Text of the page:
Farsi-speaking LDS members have created Internet-outreach websites containing Farsi LDS language materials, such as In 2018, the Church had posted many of its Farsi translations on its official website,

Member Activity and Convert Retention

Iranians who have joined the Church have overall demonstrated moderate to high levels of activity due to pursuing church membership notwithstanding social consequences of ostracism and ridicule. Many Iranian converts have experienced long pre-baptismal preparation as they contemplated these issues. Some Iranian converts have not remained active due to social pressures or as a result of not developing a strong testimony.

Ethnic Issues and Integration

Although considerably more ethnic diversity exists in Iran compared to other nations in the Middle East, little ethnic violence or conflict has occurred. Iranian Azeris regard themselves as full citizens of Iran, and many prominent Iranians, including both the supreme leader Ayatollah Khamenei and the head of the Iranian opposition, have been Azeris. This stability and relative interethnic harmony may result in greater ease in assimilation. Both Persians and Azeris are Shiites; minority groups from other ethnic backgrounds and religions experience less tolerance.

Language Issues

Although some LDS Church materials are translated into Arabic, Farsi, Turkish, and Armenian (East and West), tens of millions of Iranians have no church materials translated into their native languages. As many of these languages are only spoken in Iran, prospects for forthcoming materials in these languages appear doubtful until official church activity restarts and large numbers of converts who speak these languages join the Church.

Missionary Service

Several Iranians have served LDS missions despite the limited numbers of Iranian members. Returned missionaries provide a valuable source of future leadership for when the Church conducts Iranian-directed proselytism outside Iran.


Iranian membership remains too small to supply sufficient leadership for church growth in Iran. Farsi-speaking priesthood holders appear too few in most areas to merit the creation of Farsi-speaking congregations abroad.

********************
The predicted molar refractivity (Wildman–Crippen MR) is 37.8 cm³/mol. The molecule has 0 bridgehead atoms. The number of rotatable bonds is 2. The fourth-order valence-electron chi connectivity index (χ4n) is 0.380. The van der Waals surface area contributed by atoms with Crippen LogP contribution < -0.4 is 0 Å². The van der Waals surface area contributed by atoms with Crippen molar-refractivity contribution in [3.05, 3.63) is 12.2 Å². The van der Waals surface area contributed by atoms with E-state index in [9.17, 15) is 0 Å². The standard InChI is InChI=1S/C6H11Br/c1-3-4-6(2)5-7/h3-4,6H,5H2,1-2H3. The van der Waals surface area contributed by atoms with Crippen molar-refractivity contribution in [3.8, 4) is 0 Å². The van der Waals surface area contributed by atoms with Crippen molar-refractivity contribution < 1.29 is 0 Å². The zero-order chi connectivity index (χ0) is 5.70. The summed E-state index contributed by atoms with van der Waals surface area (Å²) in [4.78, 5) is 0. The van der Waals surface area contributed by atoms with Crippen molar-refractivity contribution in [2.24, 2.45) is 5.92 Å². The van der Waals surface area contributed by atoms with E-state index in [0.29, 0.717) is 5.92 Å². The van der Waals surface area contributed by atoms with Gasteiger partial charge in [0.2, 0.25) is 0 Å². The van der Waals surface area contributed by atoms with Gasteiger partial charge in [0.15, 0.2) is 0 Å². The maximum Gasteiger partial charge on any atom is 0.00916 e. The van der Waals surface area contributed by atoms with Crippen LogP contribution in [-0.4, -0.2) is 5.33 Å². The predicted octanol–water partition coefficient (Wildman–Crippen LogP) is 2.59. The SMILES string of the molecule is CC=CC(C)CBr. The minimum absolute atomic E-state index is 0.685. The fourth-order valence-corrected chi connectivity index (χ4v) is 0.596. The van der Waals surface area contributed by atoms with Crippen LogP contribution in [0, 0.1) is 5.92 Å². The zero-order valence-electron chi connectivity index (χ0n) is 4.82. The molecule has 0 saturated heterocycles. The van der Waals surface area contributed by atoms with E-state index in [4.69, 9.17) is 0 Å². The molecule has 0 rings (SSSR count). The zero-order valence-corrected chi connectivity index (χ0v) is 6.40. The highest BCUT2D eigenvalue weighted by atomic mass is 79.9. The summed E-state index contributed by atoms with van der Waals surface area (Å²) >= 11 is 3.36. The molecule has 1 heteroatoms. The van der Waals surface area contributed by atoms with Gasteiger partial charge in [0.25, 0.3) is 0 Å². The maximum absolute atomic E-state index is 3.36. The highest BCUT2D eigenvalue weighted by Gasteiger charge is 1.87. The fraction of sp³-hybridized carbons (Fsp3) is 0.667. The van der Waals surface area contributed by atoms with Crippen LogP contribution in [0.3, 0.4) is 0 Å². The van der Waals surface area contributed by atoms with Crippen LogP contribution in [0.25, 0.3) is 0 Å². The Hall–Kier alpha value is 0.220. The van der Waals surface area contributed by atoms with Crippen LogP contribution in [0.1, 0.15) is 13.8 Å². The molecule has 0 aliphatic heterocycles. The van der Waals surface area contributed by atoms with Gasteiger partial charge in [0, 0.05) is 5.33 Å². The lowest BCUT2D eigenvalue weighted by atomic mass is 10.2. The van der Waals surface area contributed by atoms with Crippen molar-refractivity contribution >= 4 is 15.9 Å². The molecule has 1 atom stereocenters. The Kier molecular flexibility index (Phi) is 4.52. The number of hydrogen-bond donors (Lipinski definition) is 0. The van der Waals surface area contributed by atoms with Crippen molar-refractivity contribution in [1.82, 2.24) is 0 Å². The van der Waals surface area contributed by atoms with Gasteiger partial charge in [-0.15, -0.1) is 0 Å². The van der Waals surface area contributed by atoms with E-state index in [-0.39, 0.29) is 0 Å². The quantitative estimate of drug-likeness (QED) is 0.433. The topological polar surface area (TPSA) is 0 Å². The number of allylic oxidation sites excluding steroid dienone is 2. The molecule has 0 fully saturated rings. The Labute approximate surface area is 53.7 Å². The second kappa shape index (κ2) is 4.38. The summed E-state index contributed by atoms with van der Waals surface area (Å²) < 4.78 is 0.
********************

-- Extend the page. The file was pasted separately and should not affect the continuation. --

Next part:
Iran pertains to the Frankfurt Germany Temple district, although the Kyiv Ukraine temple is now considerably closer.

Comparative Growth

Iran are Turkey are the only homogenous Muslim nations in the past sixty years to have an LDS mission established, albeit missions in each of these countries operated for less than five years. Iranian Persians constitute a predominantly Muslim ethnic group that has one of the largest Latter-day Saint populations, although almost all Iranian Latter-day Saints today live outside their home country. Other Muslim countries that contain sizable LDS populations include Indonesia, Pakistan, and Jordan. In 2010, Iran was one of the only nations in the Middle East/Africa North Area without any LDS congregations. Christians have struggled to gain converts in Iran due to slow growth prior to the Iranian Revolution and the exodus of many Iranian Christians to Western countries despite better receptivity than neighboring Muslim-majority nations. Nevertheless, proselytism-focused Christians report good receptivity among Iranians who live abroad. For example, Jehovah’s Witnesses report hundreds of congregations worldwide that conduct worship services in Iranian Persian, particularly in Europe.

Future Prospects

With the seventeenth largest population in the world, Iran is the most populous nation to severely restrict religious freedom to the point that there cannot be a public or a private LDS presence. The political situation and the status of religious freedom for non-Muslims continue to deteriorate in Iran, making any potential Latter-day Saint presence unfeasible for the foreseeable future. However, meaningful opportunities exist to conduct outreach directed to Iranians living abroad, especially in Europe, Canada, and the United States, in which the small Iranian Latter-day Saint community can participate. There have been no past LDS mission outreach targeting non-Persian Iranians, especially Azeris, and it is unclear how these ethnic groups will react to prospective missionary activity if political and religious freedom conditions improve and a formal LDS Church presence is established. Steady growth among Iranians living abroad during the past decade may warrant the organization of additional Farsi-speaking congregations in locations such as southern California, Canada, and Western Europe.

[1] “Background Note: Iran,” Bureau of Near Eastern Affairs, 23 July 2010.

[2] “Nikah mut‘ah,” Wikipedia,, accessed 26 September 2010

[3] Sharma, Betwa, “Islam’s Sex Licenses,”–04–29/islams-sex-licenses/, accessed 26 September 2010.

[4] “Iran,” International Religious Freedom Report 2017. Accessed 25 September 2018.

[5] “Iran,” International Religious Freedom Report 2009, 26 October 2009.

[6] “Iran,” International Religious Freedom Report 2017. Accessed 25 September 2018.

[7] “Comment,” Ensign, Dec 1974, 68.

[8] Williams, Pamela S. “We Were the Church—in Iran,” Ensign, Apr 1974, 10.

[9] “Comment,” Ensign, Dec 1974, 68.

[10] “Iran,” Global Mormonism, retrieved 28 August 2010.

[11] Lloyd, Scott. “European continent realigned into three new areas,” LDS Church News, 16 September 2000.—-realigned-into-three-new-areas.html

[12] “General Conference Reports—Farsi (Persian),”, retrieved 28 August 2010.,5234,89–128,00.html

[13] “Iran,” Global Mormonism, retrieved 28 August 2010.

[14] “Sleeping bags, tents on way to quake victims,” LDS Church News, 7 July 1990.

[15] “Relief sent to Iran,” LDS Church News, 3 January 2004.

[16] “FYI: For Your Information,” New Era, May 1978, 43.